Interview with a Pathologist with More than 40 Years of Experience

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Interview with a Pathologist: Dr. Charu Subramony

We’re celebrating International Pathology Day by sharing this interview with board-certified Pathologist, Dr. Charu Subramony. Dr. Subramony has been practicing pathology for more than 44 years in Mississippi and specializes in transfusion medicine and surgical pathology.

1. What advice do you have for aspiring pathologists?

Answer: Most medical students decide on their career path in the third or fourth year of medical school. They usually take elective rotations in a subject area they are interested in.  Students who have chosen pathology usually consider it seriously only after they have taken a rotation. I would urge medical students to take a rotation and sample the subject, talk to the faculty, and the residents. 

2. What do you like most about being a pathologist?

Answer: A pathologist is a consultant to other doctors. Our diagnosis is an important aspect of the management of a patient’s disease.

3. If you had to do it all over again, would you still become a pathologist? What would you do differently?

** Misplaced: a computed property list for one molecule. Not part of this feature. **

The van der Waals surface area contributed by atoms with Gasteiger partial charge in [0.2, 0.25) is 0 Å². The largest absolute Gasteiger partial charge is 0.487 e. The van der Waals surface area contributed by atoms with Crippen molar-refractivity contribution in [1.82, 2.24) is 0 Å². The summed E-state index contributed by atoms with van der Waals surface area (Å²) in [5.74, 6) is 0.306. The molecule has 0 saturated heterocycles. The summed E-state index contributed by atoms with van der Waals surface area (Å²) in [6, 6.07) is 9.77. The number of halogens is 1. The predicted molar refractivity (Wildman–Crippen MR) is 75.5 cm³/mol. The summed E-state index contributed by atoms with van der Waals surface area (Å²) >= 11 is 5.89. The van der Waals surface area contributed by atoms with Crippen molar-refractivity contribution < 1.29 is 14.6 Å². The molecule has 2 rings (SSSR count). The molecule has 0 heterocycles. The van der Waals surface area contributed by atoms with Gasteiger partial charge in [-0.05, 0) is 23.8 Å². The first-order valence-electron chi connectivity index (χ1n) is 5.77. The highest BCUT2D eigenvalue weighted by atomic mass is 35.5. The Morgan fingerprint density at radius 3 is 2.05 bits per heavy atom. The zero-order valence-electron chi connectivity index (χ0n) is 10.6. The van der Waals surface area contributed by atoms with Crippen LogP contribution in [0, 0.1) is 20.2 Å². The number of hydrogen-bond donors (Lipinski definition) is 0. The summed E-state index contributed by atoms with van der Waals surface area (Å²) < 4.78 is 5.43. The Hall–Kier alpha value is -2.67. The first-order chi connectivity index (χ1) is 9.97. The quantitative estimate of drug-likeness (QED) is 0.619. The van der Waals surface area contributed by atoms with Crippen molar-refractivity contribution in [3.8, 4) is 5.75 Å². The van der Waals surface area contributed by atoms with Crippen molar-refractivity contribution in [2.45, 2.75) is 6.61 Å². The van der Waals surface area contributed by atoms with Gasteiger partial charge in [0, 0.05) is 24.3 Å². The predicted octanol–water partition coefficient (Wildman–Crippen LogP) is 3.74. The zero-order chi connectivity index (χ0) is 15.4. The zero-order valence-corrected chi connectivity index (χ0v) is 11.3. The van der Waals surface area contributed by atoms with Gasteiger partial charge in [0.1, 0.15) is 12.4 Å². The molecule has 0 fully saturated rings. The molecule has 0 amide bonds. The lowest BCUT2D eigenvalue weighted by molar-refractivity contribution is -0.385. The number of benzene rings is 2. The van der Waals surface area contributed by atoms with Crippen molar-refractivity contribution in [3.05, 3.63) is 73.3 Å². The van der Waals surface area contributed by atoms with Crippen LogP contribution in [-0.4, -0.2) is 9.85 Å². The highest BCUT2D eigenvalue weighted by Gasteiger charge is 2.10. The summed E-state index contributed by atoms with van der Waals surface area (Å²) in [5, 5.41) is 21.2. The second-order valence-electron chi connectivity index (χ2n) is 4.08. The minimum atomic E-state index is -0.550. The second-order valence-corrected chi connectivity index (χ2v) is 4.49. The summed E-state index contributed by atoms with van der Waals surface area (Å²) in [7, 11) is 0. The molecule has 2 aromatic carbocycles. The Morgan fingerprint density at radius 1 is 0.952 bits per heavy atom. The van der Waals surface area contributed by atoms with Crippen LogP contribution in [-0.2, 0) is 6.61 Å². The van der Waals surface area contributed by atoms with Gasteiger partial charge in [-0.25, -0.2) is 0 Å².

Answer: Yes, I would still consider pathology if I had to start over again. When I started my career, sub-specialty fellowships training was not available. Training with pathologists with expertise in the subject area is important. 

4. What surprised you most about pathology?

Answer: After 44 years of practicing pathology, I still see cases I have never seen before or cases that I have read in books but see them for the first time in person. We never have a dull moment. 

5. Is there anything you know now that you wish you knew when you began your career in pathology?

Answer: Molecular diagnostic tests are now an important aspect of treatment. I wish I had paid more attention to this subject as a medical student. However, molecular biology was not as advanced then as it is now. Pathologists are life-long learners and I am too.

6. What do you do to destress?

Answer: Generally, I totally enjoy what I do and do not consider my job as stressing me a lot. 

7. What was the biggest obstacle on your journey to becoming a pathologist?

Answer: I have spent my entire career as a pathologist in one institution. I sometimes wonder if I could have reached a higher level in my profession by moving to other places.

8. What is the most unusual case you have ever encountered?

Answer: I have seen several unusual cases. One example is a case of an individual who has all his/her coronary arteries occluded by atheromatous plaques. I am still fascinated by how that person lived.

9. What do you want people to know when it comes to pathology?

Answer: Generally, patients do not meet with us but we are doctors who make important decisions regarding the patient’s treatment.

10. What is the biggest misconception about pathology?

Answer: Most people think pathologists only perform autopsies or solve murder mysteries and that is simply not the case.
I think of my job as a person who solves puzzles every day and my diagnosis makes the physician give appropriate treatment to his/her patients. – Dr. Subramony
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